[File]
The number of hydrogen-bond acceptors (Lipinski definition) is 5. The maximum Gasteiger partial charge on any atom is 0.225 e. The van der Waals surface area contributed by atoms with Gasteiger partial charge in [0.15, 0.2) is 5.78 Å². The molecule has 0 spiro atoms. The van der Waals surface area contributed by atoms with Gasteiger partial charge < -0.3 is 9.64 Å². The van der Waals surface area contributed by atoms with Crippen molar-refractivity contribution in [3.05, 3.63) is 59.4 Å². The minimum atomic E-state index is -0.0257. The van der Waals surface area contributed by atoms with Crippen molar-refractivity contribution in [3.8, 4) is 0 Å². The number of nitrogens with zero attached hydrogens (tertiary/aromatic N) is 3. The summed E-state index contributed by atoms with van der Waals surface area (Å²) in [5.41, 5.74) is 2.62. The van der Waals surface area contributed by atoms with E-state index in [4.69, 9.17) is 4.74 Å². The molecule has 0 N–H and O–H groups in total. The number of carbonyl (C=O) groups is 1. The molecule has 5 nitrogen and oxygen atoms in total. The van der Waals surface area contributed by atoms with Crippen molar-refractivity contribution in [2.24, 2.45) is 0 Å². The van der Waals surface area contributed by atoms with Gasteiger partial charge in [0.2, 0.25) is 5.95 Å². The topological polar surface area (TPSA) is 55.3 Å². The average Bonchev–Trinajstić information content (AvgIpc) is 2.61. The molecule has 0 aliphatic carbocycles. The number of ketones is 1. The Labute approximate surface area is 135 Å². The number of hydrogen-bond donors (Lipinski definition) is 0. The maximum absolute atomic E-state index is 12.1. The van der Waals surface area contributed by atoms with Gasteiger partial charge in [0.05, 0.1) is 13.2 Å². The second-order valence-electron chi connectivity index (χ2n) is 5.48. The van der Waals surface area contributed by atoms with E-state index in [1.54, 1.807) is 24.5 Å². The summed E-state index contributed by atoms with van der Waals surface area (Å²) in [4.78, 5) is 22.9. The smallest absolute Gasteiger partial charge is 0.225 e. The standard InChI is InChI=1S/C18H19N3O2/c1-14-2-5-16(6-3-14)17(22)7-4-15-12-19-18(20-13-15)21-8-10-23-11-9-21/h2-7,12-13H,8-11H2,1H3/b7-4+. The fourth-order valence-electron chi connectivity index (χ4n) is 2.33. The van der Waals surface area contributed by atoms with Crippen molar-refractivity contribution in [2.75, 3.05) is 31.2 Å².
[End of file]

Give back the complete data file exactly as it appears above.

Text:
The number of hydrogen-bond acceptors (Lipinski definition) is 5. The maximum Gasteiger partial charge on any atom is 0.225 e. The van der Waals surface area contributed by atoms with Gasteiger partial charge in [0.15, 0.2) is 5.78 Å². The molecule has 0 spiro atoms. The van der Waals surface area contributed by atoms with Gasteiger partial charge < -0.3 is 9.64 Å². The van der Waals surface area contributed by atoms with Crippen molar-refractivity contribution in [3.05, 3.63) is 59.4 Å². The minimum atomic E-state index is -0.0257. The van der Waals surface area contributed by atoms with Crippen molar-refractivity contribution in [3.8, 4) is 0 Å². The number of nitrogens with zero attached hydrogens (tertiary/aromatic N) is 3. The summed E-state index contributed by atoms with van der Waals surface area (Å²) in [5.41, 5.74) is 2.62. The van der Waals surface area contributed by atoms with E-state index in [4.69, 9.17) is 4.74 Å². The molecule has 0 N–H and O–H groups in total. The number of carbonyl (C=O) groups is 1. The molecule has 5 nitrogen and oxygen atoms in total. The van der Waals surface area contributed by atoms with Crippen molar-refractivity contribution in [2.24, 2.45) is 0 Å². The van der Waals surface area contributed by atoms with Gasteiger partial charge in [0.2, 0.25) is 5.95 Å². The topological polar surface area (TPSA) is 55.3 Å². The average Bonchev–Trinajstić information content (AvgIpc) is 2.61. The molecule has 0 aliphatic carbocycles. The number of ketones is 1. The Labute approximate surface area is 135 Å². The number of hydrogen-bond donors (Lipinski definition) is 0. The maximum absolute atomic E-state index is 12.1. The van der Waals surface area contributed by atoms with Gasteiger partial charge in [0.05, 0.1) is 13.2 Å². The second-order valence-electron chi connectivity index (χ2n) is 5.48. The van der Waals surface area contributed by atoms with E-state index in [1.54, 1.807) is 24.5 Å². The summed E-state index contributed by atoms with van der Waals surface area (Å²) in [4.78, 5) is 22.9. The smallest absolute Gasteiger partial charge is 0.225 e. The standard InChI is InChI=1S/C18H19N3O2/c1-14-2-5-16(6-3-14)17(22)7-4-15-12-19-18(20-13-15)21-8-10-23-11-9-21/h2-7,12-13H,8-11H2,1H3/b7-4+. The fourth-order valence-electron chi connectivity index (χ4n) is 2.33. The van der Waals surface area contributed by atoms with Crippen molar-refractivity contribution in [2.75, 3.05) is 31.2 Å².